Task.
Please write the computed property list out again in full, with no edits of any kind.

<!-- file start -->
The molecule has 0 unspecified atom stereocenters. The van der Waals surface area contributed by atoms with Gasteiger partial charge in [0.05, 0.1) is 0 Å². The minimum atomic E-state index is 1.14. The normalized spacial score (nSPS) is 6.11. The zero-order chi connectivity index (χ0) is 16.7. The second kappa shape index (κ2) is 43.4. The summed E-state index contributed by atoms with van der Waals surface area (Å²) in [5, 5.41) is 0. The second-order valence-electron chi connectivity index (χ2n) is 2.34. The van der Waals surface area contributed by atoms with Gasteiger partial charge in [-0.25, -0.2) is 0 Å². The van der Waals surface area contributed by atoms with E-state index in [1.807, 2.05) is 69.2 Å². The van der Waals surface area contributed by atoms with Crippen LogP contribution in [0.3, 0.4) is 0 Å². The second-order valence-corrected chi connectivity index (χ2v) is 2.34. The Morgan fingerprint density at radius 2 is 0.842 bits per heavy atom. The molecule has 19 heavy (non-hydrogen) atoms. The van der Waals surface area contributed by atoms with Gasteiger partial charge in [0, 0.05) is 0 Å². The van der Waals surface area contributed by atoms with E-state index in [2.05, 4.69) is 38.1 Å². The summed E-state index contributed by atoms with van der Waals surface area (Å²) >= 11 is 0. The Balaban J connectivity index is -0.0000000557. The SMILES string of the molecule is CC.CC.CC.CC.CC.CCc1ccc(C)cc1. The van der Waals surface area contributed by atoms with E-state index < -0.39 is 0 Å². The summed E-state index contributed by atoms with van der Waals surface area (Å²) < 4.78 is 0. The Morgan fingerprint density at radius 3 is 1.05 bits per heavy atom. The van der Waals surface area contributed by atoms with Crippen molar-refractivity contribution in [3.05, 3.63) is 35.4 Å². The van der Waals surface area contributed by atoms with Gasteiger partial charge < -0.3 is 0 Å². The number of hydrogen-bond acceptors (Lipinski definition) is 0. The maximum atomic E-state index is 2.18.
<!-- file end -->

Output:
The molecule has 0 unspecified atom stereocenters. The van der Waals surface area contributed by atoms with Gasteiger partial charge in [0.05, 0.1) is 0 Å². The minimum atomic E-state index is 1.14. The normalized spacial score (nSPS) is 6.11. The zero-order chi connectivity index (χ0) is 16.7. The second kappa shape index (κ2) is 43.4. The summed E-state index contributed by atoms with van der Waals surface area (Å²) in [5, 5.41) is 0. The second-order valence-electron chi connectivity index (χ2n) is 2.34. The van der Waals surface area contributed by atoms with Gasteiger partial charge in [-0.25, -0.2) is 0 Å². The van der Waals surface area contributed by atoms with E-state index in [1.807, 2.05) is 69.2 Å². The van der Waals surface area contributed by atoms with Crippen LogP contribution in [0.3, 0.4) is 0 Å². The second-order valence-corrected chi connectivity index (χ2v) is 2.34. The Morgan fingerprint density at radius 2 is 0.842 bits per heavy atom. The molecule has 19 heavy (non-hydrogen) atoms. The van der Waals surface area contributed by atoms with Gasteiger partial charge in [0, 0.05) is 0 Å². The van der Waals surface area contributed by atoms with E-state index in [2.05, 4.69) is 38.1 Å². The summed E-state index contributed by atoms with van der Waals surface area (Å²) >= 11 is 0. The Balaban J connectivity index is -0.0000000557. The SMILES string of the molecule is CC.CC.CC.CC.CC.CCc1ccc(C)cc1. The van der Waals surface area contributed by atoms with E-state index < -0.39 is 0 Å². The summed E-state index contributed by atoms with van der Waals surface area (Å²) < 4.78 is 0. The Morgan fingerprint density at radius 3 is 1.05 bits per heavy atom. The van der Waals surface area contributed by atoms with Crippen molar-refractivity contribution in [3.05, 3.63) is 35.4 Å². The van der Waals surface area contributed by atoms with Gasteiger partial charge < -0.3 is 0 Å². The number of hydrogen-bond acceptors (Lipinski definition) is 0. The maximum atomic E-state index is 2.18.